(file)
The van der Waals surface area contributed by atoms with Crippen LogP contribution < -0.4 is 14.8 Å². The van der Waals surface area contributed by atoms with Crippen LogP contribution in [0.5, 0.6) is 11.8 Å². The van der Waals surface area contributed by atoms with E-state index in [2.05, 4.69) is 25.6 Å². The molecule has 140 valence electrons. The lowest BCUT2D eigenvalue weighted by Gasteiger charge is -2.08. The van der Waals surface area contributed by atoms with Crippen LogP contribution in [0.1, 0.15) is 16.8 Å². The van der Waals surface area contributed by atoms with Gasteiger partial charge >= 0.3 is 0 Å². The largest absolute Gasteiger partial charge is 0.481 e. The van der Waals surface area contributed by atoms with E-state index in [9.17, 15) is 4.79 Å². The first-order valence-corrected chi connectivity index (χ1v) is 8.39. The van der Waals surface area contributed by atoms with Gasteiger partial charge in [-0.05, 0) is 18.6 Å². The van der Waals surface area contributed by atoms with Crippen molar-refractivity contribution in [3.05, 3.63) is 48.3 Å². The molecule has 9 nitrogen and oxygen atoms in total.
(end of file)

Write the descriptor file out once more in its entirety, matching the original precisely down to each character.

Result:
The van der Waals surface area contributed by atoms with Crippen LogP contribution < -0.4 is 14.8 Å². The van der Waals surface area contributed by atoms with Crippen LogP contribution in [0.5, 0.6) is 11.8 Å². The van der Waals surface area contributed by atoms with E-state index in [2.05, 4.69) is 25.6 Å². The molecule has 140 valence electrons. The lowest BCUT2D eigenvalue weighted by Gasteiger charge is -2.08. The van der Waals surface area contributed by atoms with Crippen LogP contribution in [0.1, 0.15) is 16.8 Å². The van der Waals surface area contributed by atoms with Gasteiger partial charge >= 0.3 is 0 Å². The largest absolute Gasteiger partial charge is 0.481 e. The van der Waals surface area contributed by atoms with E-state index in [9.17, 15) is 4.79 Å². The first-order valence-corrected chi connectivity index (χ1v) is 8.39. The van der Waals surface area contributed by atoms with Gasteiger partial charge in [-0.05, 0) is 18.6 Å². The van der Waals surface area contributed by atoms with Crippen molar-refractivity contribution in [3.05, 3.63) is 48.3 Å². The molecule has 9 nitrogen and oxygen atoms in total.